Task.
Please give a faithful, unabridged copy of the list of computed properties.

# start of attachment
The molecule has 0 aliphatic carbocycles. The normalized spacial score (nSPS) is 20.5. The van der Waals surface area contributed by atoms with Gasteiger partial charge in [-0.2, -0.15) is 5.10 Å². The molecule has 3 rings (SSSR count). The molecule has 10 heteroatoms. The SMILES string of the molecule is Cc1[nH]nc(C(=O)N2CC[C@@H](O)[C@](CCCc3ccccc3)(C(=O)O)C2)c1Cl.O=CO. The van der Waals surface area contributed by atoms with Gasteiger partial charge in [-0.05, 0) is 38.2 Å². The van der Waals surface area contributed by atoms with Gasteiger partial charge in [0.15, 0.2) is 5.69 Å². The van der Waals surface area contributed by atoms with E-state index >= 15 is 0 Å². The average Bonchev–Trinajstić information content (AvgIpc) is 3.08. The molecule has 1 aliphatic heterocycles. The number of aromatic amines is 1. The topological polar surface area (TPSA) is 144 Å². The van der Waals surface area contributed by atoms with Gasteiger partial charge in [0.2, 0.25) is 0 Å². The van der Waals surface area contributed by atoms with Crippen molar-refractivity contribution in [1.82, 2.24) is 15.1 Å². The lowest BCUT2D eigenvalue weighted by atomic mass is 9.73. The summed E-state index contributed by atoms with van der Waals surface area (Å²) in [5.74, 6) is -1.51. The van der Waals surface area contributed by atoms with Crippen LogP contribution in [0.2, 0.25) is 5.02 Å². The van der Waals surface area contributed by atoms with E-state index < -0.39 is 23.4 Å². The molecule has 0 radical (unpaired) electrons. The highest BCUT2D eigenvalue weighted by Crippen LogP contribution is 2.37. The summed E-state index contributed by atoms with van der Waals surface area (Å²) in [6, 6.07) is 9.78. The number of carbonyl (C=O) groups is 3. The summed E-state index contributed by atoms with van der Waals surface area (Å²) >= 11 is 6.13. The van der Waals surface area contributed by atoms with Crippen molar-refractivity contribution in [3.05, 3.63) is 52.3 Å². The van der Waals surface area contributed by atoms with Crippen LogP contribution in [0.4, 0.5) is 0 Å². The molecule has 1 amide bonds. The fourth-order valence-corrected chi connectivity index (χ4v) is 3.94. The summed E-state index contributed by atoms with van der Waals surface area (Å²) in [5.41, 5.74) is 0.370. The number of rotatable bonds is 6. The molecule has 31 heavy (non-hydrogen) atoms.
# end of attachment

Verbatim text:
The molecule has 0 aliphatic carbocycles. The normalized spacial score (nSPS) is 20.5. The van der Waals surface area contributed by atoms with Gasteiger partial charge in [-0.2, -0.15) is 5.10 Å². The molecule has 3 rings (SSSR count). The molecule has 10 heteroatoms. The SMILES string of the molecule is Cc1[nH]nc(C(=O)N2CC[C@@H](O)[C@](CCCc3ccccc3)(C(=O)O)C2)c1Cl.O=CO. The van der Waals surface area contributed by atoms with Gasteiger partial charge in [-0.05, 0) is 38.2 Å². The van der Waals surface area contributed by atoms with Gasteiger partial charge in [0.15, 0.2) is 5.69 Å². The van der Waals surface area contributed by atoms with E-state index >= 15 is 0 Å². The average Bonchev–Trinajstić information content (AvgIpc) is 3.08. The molecule has 1 aliphatic heterocycles. The number of aromatic amines is 1. The topological polar surface area (TPSA) is 144 Å². The van der Waals surface area contributed by atoms with Gasteiger partial charge in [0.2, 0.25) is 0 Å². The van der Waals surface area contributed by atoms with Crippen molar-refractivity contribution in [1.82, 2.24) is 15.1 Å². The lowest BCUT2D eigenvalue weighted by atomic mass is 9.73. The summed E-state index contributed by atoms with van der Waals surface area (Å²) in [5.74, 6) is -1.51. The van der Waals surface area contributed by atoms with Crippen LogP contribution in [0.2, 0.25) is 5.02 Å². The van der Waals surface area contributed by atoms with E-state index < -0.39 is 23.4 Å². The molecule has 0 radical (unpaired) electrons. The highest BCUT2D eigenvalue weighted by Crippen LogP contribution is 2.37. The summed E-state index contributed by atoms with van der Waals surface area (Å²) in [6, 6.07) is 9.78. The number of carbonyl (C=O) groups is 3. The summed E-state index contributed by atoms with van der Waals surface area (Å²) >= 11 is 6.13. The van der Waals surface area contributed by atoms with Crippen molar-refractivity contribution in [3.05, 3.63) is 52.3 Å². The van der Waals surface area contributed by atoms with Crippen LogP contribution in [0.4, 0.5) is 0 Å². The molecule has 1 amide bonds. The fourth-order valence-corrected chi connectivity index (χ4v) is 3.94. The summed E-state index contributed by atoms with van der Waals surface area (Å²) in [5.41, 5.74) is 0.370. The number of rotatable bonds is 6. The molecule has 31 heavy (non-hydrogen) atoms.